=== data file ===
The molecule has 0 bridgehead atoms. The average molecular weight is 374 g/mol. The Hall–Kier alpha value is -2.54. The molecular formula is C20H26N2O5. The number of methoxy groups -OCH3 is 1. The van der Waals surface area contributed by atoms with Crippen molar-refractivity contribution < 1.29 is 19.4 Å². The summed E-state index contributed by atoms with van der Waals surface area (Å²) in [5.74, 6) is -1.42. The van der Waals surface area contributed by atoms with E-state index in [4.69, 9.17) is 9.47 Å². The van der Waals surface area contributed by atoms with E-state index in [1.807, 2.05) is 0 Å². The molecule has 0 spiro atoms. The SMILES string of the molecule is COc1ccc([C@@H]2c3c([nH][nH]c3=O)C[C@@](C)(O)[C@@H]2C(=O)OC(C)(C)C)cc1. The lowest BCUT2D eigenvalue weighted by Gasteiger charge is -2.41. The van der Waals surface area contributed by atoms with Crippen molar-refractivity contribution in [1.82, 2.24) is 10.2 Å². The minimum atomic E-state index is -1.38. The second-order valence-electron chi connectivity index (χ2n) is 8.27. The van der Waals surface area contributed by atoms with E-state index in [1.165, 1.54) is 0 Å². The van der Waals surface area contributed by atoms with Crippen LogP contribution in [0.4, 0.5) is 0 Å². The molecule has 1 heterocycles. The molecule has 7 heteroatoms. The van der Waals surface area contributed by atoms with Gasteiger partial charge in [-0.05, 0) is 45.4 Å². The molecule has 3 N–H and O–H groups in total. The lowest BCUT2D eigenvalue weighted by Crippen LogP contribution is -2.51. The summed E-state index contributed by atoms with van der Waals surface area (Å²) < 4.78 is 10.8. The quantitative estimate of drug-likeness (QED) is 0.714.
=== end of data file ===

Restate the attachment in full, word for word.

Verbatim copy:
The molecule has 0 bridgehead atoms. The average molecular weight is 374 g/mol. The Hall–Kier alpha value is -2.54. The molecular formula is C20H26N2O5. The number of methoxy groups -OCH3 is 1. The van der Waals surface area contributed by atoms with Crippen molar-refractivity contribution < 1.29 is 19.4 Å². The summed E-state index contributed by atoms with van der Waals surface area (Å²) in [5.74, 6) is -1.42. The van der Waals surface area contributed by atoms with E-state index in [4.69, 9.17) is 9.47 Å². The van der Waals surface area contributed by atoms with E-state index in [1.807, 2.05) is 0 Å². The molecule has 0 spiro atoms. The SMILES string of the molecule is COc1ccc([C@@H]2c3c([nH][nH]c3=O)C[C@@](C)(O)[C@@H]2C(=O)OC(C)(C)C)cc1. The lowest BCUT2D eigenvalue weighted by Gasteiger charge is -2.41. The van der Waals surface area contributed by atoms with Crippen molar-refractivity contribution in [1.82, 2.24) is 10.2 Å². The minimum atomic E-state index is -1.38. The second-order valence-electron chi connectivity index (χ2n) is 8.27. The van der Waals surface area contributed by atoms with E-state index in [1.165, 1.54) is 0 Å². The van der Waals surface area contributed by atoms with Crippen LogP contribution in [0.4, 0.5) is 0 Å². The molecule has 1 heterocycles. The molecule has 7 heteroatoms. The van der Waals surface area contributed by atoms with Gasteiger partial charge in [-0.05, 0) is 45.4 Å². The molecule has 3 N–H and O–H groups in total. The lowest BCUT2D eigenvalue weighted by Crippen LogP contribution is -2.51. The summed E-state index contributed by atoms with van der Waals surface area (Å²) < 4.78 is 10.8. The quantitative estimate of drug-likeness (QED) is 0.714.